Everything We Know About the Coronavirus Epidemic

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The spread of a mysterious pneumonia-like coronavirus, which appears to have originated in the city of Wuhan in China, has been met with international alarm as more cases are being reported: Over 2,000 people worldwide have reportedly died from the virus, with around 74,500 infections recorded globally — the vast majority of them in China.

At a press conference in Geneva, Switzerland, on January 30, the World Health Organization declared “a public health emergency of international concern” over the coronavirus outbreak.

“We don’t know what sort of damage this virus could do if it were to spread in a country with a weaker health system,” WHO director-general Tedros Adhanom Ghebreyesus said, praising China’s swift response in reporting the virus and emphasizing that the decision was “not a vote of no confidence” in the country, but a global precaution. “We must act now to help countries prepare for that possibility.”

In late January, Chinese officials began implementing a partial quarantine around Wuhan, a city with an estimated population of 11 million people. As of February 6, Wuhan was under a military-style lockdown, with authorities going house-to-house and moving infected people to giant quarantine centers.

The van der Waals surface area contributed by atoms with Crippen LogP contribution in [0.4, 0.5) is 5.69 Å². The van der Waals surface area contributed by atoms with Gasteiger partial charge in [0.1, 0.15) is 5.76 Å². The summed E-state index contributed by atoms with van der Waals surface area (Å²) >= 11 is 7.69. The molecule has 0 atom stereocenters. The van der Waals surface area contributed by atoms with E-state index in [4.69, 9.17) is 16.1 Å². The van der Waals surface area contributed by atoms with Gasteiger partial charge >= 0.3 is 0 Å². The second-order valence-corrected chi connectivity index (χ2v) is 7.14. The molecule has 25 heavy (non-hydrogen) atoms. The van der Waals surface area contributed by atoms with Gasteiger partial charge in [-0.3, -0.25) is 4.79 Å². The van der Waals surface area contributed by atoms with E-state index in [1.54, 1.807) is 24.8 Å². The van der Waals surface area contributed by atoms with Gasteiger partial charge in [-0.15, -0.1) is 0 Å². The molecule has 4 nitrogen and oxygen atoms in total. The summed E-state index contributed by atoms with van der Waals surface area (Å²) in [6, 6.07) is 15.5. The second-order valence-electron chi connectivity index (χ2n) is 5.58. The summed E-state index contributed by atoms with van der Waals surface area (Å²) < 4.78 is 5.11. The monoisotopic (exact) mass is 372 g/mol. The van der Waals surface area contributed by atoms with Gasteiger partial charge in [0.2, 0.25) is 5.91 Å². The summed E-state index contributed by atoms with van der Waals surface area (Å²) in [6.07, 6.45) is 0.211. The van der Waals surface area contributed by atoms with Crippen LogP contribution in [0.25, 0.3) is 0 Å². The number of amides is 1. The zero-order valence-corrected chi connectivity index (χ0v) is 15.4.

Despite the virus’s rampant spread, WHO only announced the official name for the disease this virus causes in mid-February: COVID-19, which stands for Coronavirus Disease and the year the first case appeared (2019). The International Committee on Taxonomy of Viruses, meanwhile, proposes the virus itself be called SARS-CoV-2, due to its close resemblance to the coronavirus that causes severe acute respiratory syndrome (SARS).

Here’s what you should know about COVID-19.

What is a coronavirus?

According to the CDC, coronaviruses are “common throughout the world,” and they “commonly cause mild to moderate illness.” However, newer strains of the virus — such as severe acute respiratory syndrome (SARS) and Middle East respiratory syndrome (MERS) — “have been known to frequently cause severe illness.” There are currently no vaccines developed that prevent against this family of viruses.

According to the Chinese Center for Disease Control and Prevention, the Wuhan strain of coronavirus is only the seventh type reported to have infected humans. Per the Washington Post, it was first detected on December 31 in a case suspected to have originated at a food market in the area.

What are the symptoms of this strain of coronavirus?

Symptoms of the Wuhan coronavirus include fever, coughing, and difficulty breathing. The virus is thought to have spread from an animal source to humans. According to the Guardian, “Recovery will depend on the strength of [the patient’s] immune system. Many of those who have died are known to have been already in poor health.”